- An ambitious young boxer with a special fighting style boxed his way up the rankings in the mid-1980s and got the chance to become world champion: Mike Tyson . He was nicknamed "Kid Dynamite" because he was only 20 years old and had a fight record of 27 wins and 0 losses. Almost all fights were decided in the first round by knockout or TKO. So also his first world championship fight against Trevor Berbick on November 22nd, 1986. Already in the 2nd round Berbick looked exhausted and after another downpour the fight was over. This knockout became world famous because Berbick kept trying to get up, but kept falling - a hit in the ear had disturbed the sense of balance. Mike Tyson was the youngest world champion by then, and a little later he combined the world championships of the associations WBA , WBC and IBF .
- The undisputed world champion of all classes Mike Tyson defended his title for three years and no one could stop him. At some point he too believed he was invincible. This and the fact that Tyson had enormous personal problems ultimately led to his sensational loss to James "Buster" Douglas . On February 11, 1990, Tyson had a nightmare. He was clearly inferior in boxing, but was able to knock Douglas to the ground at the end of the 8th round, but the gong saved him. In the 10th round Douglas "Iron Mike" missed an uppercut and immediately followed up with combinations. Tyson went to the ground and now tried to pick up his fallen mouth mask and put it in his mouth. These images of the once invincible Tyson went around the world and caused a sensation in the boxing world. James "Buster" Douglas lost his first title defense against Evander Holyfield .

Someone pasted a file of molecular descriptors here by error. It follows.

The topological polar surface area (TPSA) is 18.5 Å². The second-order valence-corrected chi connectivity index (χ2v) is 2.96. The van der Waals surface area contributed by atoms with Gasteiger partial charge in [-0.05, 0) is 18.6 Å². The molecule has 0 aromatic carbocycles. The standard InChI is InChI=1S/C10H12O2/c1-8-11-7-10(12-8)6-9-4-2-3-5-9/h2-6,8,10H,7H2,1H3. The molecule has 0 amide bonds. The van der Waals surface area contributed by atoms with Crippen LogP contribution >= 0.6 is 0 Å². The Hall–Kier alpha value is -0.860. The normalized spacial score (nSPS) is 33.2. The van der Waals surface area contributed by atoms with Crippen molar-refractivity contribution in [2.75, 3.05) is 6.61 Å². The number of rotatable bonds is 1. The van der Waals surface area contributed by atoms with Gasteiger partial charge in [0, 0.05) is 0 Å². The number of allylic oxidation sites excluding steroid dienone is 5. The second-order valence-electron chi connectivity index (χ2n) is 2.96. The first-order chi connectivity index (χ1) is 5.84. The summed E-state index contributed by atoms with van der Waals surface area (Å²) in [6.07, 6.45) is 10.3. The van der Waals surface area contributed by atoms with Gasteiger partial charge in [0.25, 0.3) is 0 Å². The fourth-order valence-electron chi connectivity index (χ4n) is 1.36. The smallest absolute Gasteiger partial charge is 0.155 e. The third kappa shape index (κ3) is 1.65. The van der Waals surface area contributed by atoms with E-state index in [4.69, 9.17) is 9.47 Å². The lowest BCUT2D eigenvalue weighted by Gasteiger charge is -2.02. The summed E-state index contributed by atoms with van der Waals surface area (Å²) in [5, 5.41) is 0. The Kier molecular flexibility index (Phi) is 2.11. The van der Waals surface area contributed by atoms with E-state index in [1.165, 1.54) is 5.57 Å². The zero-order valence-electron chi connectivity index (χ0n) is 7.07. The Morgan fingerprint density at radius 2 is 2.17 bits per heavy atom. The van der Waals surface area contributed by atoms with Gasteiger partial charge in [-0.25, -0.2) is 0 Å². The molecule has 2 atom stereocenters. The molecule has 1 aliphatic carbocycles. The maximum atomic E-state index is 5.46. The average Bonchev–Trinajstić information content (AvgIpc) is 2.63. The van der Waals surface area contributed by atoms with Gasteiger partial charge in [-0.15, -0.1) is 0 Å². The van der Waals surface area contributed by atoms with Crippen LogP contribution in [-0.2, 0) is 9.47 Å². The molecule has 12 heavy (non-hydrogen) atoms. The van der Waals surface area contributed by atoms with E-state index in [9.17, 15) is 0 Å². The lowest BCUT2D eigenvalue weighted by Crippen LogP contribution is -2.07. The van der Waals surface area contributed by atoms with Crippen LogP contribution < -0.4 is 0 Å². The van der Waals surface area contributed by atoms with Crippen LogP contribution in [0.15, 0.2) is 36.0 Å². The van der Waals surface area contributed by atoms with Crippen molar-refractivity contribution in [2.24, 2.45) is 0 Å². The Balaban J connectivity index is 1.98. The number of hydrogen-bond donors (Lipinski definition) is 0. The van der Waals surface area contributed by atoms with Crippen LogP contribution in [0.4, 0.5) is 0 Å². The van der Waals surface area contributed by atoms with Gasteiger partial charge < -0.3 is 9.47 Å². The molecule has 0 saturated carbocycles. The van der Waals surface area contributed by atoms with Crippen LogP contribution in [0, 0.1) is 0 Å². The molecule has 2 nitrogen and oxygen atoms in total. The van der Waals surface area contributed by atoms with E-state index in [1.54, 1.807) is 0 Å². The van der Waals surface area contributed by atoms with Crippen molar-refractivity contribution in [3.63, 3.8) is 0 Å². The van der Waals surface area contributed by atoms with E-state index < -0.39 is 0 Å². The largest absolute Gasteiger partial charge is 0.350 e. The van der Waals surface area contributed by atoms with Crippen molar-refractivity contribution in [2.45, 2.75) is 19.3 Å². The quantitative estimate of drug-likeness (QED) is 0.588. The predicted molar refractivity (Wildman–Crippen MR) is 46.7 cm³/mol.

- On November 9, 1996, the boxing world was looking forward to the long-awaited match “Tyson vs. Holyfield ”. Tyson, who became world champion again, defended his title here. But the ravages of time also gnawed at Tyson's boxing talent. Holyfield won the fight by TKO in the 11th round. The fight for revenge became a scandal. On June 28, 1997, the two boxed again for the world championship title. In the third round, Tyson bit off a piece of his opponent's right ear, Holyfield. There had never been anything like it before. Tyson were then deducted two points by the referee. When Tyson bit Holyfield's ear a second time in the same round, he was disqualified after this round for this gross unsporting behavior and suspended for a year. The compensation amount was three million US dollars. Tyson said the reason for the bite attack was that he received several headbuttons from Holyfield.